|Institution:||Oklahoma State University|
|Full text PDF:||http://hdl.handle.net/11244/45264|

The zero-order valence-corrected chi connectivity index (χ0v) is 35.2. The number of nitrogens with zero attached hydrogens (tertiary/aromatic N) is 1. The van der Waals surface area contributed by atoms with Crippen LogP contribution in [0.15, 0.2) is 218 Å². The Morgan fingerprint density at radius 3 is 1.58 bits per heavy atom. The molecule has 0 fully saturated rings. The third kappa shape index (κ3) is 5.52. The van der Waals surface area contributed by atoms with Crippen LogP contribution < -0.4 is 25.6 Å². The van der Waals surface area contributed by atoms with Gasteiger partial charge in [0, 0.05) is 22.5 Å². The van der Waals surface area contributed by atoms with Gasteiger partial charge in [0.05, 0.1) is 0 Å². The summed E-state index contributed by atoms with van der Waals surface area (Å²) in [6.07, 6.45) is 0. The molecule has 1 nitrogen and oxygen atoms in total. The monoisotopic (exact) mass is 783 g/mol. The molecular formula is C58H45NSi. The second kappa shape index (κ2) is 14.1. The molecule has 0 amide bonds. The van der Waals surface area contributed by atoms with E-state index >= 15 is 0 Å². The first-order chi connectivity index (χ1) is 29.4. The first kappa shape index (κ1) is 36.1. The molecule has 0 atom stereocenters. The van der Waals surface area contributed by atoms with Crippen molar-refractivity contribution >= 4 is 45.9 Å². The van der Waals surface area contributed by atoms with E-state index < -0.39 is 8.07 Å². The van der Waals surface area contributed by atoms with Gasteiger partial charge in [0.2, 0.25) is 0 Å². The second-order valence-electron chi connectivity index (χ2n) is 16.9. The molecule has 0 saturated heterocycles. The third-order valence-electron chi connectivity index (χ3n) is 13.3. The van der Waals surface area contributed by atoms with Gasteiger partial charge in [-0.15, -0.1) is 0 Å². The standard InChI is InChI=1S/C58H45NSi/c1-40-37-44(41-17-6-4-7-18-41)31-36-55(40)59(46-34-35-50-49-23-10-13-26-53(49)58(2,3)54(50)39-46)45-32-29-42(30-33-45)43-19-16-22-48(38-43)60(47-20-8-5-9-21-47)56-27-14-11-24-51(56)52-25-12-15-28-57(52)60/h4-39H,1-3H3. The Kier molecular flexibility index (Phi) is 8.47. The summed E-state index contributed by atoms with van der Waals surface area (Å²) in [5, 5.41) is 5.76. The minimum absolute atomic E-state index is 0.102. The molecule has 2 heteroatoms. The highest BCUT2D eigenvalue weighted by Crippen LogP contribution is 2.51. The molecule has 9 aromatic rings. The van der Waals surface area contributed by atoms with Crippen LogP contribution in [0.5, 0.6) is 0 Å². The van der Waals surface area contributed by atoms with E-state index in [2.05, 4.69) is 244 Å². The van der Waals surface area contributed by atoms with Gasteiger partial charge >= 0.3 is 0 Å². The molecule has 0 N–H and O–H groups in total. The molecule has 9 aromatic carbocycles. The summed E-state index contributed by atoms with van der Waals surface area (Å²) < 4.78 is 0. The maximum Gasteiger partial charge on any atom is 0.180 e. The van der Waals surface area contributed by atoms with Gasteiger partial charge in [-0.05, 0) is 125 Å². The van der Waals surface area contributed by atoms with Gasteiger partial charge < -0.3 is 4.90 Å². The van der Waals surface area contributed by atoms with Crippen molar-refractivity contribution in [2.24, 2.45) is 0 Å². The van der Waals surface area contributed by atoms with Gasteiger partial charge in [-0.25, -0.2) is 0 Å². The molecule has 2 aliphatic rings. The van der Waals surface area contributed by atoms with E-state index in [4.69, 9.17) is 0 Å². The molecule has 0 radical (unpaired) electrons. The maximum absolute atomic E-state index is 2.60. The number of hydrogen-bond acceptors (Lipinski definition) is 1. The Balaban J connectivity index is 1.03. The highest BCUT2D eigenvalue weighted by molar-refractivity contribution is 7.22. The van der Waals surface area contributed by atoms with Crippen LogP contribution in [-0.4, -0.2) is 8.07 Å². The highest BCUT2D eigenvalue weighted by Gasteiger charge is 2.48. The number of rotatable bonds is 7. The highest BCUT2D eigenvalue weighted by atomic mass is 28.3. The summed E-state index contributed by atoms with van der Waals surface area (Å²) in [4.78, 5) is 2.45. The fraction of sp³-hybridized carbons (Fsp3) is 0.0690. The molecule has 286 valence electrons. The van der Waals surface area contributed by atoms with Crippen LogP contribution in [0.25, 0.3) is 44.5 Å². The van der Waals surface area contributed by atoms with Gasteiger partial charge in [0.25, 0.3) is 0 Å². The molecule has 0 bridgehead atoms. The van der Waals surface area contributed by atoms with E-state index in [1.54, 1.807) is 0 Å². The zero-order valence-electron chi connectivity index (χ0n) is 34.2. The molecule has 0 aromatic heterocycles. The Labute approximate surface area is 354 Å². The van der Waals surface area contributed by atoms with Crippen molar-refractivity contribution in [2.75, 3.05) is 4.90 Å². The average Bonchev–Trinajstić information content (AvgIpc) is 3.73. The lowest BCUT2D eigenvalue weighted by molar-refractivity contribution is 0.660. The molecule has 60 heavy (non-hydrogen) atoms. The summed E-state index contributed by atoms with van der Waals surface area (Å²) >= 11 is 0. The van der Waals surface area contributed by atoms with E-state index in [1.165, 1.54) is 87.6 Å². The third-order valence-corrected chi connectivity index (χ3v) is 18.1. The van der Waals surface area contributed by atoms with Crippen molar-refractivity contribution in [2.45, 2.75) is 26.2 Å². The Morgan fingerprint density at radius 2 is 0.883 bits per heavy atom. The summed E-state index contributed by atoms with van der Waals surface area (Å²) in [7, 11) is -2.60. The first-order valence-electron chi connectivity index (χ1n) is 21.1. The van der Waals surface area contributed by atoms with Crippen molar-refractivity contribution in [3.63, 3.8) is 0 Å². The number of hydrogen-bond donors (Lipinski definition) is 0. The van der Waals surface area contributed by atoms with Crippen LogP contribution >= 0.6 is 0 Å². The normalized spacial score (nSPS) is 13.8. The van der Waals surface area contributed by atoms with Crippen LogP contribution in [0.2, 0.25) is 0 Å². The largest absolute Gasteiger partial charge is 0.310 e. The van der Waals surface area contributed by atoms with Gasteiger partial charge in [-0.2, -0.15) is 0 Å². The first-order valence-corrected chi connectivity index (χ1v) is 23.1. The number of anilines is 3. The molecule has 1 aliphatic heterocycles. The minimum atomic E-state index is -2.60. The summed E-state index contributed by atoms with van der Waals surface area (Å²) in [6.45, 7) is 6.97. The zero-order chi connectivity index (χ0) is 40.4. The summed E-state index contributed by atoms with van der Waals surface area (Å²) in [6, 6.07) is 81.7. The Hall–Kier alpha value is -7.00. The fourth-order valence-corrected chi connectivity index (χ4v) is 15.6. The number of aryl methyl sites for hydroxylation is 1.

This study evaluates the merit of closed cycle propulsion systems for use in unmanned systems. The complexity and added weight of closed cycle engines is offset by benefits in high altitude performance, operation in polluted air environments, multi-fuel operation, and potential for flight in low oxygen environments using generic thermal heat sources. Although most closed thermal cycles cannot match the efficiency and power density potential of internal combustion engines (ICE) and turbomachines in aircraft propulsion applications, the addition of design requirements regarding noise output, and operation at high altitude results in IC and CC engine�s performance becoming much more comparable. Muffling devices increase backpressure on internal combustion engines thereby reducing power output and efficiency. Multi stage turbo supercharging for operation at high altitude can in some cases increase efficiency of ICE�s, but at the result of significant additional complexity and cost that also reduces practical reliability because of the often intricate mechanisms involved. It is in these scenarios that closed cycle engines offer a comparable performance alternative that may prove to be simpler, cheaper, and more reliable than high altitude or low noise internal combustion or turbomachine propulsion systems. Advisors/Committee Members: Arena, Andrew S. (advisor), Fisher, Daniel (committee member), Jacob, Jamey D. (committee member), Gaeta, Richard J. (committee member), Rhinehart, Russel (committee member).